- Category: Interviews
- Created: Friday, 19 December 2014 00:11
- Published: Friday, 19 December 2014 08:10
- Written by Lupe R Haas
Angelina Jolie (In the LAND of BLOOD and HONEY) returns to the director’s chair with UNBROKEN. Based on the book of the same name by Laura Hillenbrand, the film –written by the Coen Brothers - tells the unbelievable true story of Louie Zamperini (Jack O’Connell), an Olympic track star who joined the Army Air Corps during World War II as a bombardier at the height of his athletic career.
During his time defending the country, he would survive a plane crash with two of his military comrades, Phil (Domnall Gleeson) and Mac (Finn Wittrock), 47 days on a raft, and being held as a prisoner of war in a POW camp by the Japanese navy.
The film also stars Garrett Hedlund (Fitzgerald) and Japanese rocker Miyavi (Watanabe), who is making his American movie debut. This month, a press conference was held in New York where Jolie spoke about working with the Cohen brothers, how she decided what scenes to cut from the film and the challenges of editing it, along with Miyavi who discusses how he felt about making the film and getting into his character.
Q: Angelina, The film is rated PG-13. How important was it for you to get that rating?
AJ: It was very important, I thought often about my children in making this film, and my sons; I wanted them to be age appropriate to see it. You know it’s a movie for everybody, but I think it’s one where you think about this great generation, and the values they had, and how they were as men, and I think it’s one where we want to raise our children and remind them of this sense of family…and I want them to know about men like Louie so when they feel bad about themselves and they think all is lost they know they have something inside of them. That’s what the story speaks to, what’s in all of us. You don’t have to be a perfect person, or a saint, or a hero. You know Louie was very flawed, very human, but made great choices, and in the end [he was] a great man.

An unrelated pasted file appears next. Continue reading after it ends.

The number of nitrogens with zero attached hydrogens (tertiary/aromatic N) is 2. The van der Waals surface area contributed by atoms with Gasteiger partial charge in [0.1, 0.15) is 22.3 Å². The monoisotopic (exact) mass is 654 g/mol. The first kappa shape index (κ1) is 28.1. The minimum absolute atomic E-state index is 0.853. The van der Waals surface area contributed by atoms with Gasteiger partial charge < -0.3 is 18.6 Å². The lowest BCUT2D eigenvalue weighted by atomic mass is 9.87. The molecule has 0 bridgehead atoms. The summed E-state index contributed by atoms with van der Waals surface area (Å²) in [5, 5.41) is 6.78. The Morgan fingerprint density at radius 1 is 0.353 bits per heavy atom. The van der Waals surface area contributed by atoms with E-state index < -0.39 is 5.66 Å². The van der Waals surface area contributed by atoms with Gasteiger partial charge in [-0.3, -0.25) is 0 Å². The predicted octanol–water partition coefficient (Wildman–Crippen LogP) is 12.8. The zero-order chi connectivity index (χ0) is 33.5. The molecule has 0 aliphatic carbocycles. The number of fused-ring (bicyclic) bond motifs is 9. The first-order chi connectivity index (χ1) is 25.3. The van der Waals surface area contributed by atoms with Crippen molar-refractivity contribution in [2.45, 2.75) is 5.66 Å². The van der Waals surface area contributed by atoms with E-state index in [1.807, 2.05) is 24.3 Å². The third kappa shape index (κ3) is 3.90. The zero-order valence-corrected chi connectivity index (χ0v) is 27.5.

Q: What was it specifically about this book that made you feel passionate about it…the one specific thing that when you were reading it made you say this is it, this is my next movie, and the movie that you just filmed with Brad “By the Sea” sort of an anecdote to this epic that you had to spend years on?
AJ: “By the Sea” was emotionally difficult acting wise, but it was logistically a walk in the park. It was a nice break.
I think what it was is I like everybody, we wake up and we read the news, we see the events around the world, and within our communities, and we’re disheartened by so much, and we feel overwhelmed, and we don’t know what’s possible. We want something to hold on to, something to believe in, and I was half way through his book, and I found myself inspired, and on fire, and feeling better. It reminded me of the strength of the human spirit and the strength of having a brother like Pete, and what that is, and this reminds us to be that for each other, and how important that is to have that in your life, and so many things.
I realized that if it had this effect on me, and knew it had this effect on so many other people, then it’s what we needed to put fourth into the world at this time, and I believe it is. I’m very happy it’s coming out during the holidays. I believe that’s a very important time. It’s the right time.
Q: Angelina, with so much interesting story content, how did you decide what would be compelling enough to use in the length of the film from what could be abandoned?
AJ: I think that was the hardest thing. I think that’s what took since 1957; that’s when Universal first got the rights to do it. What we did was we looked at the themes of his life. The Coen Brothers said something to me that helped me. They said “When you put the book down you have a certain feeling - a certain understanding – that’s what [people] need to feel when they walk out of the theatre. That’s your job. To literally put this book on film you won’t make a good movie, and you’ll do no service to anyone. So know the themes.”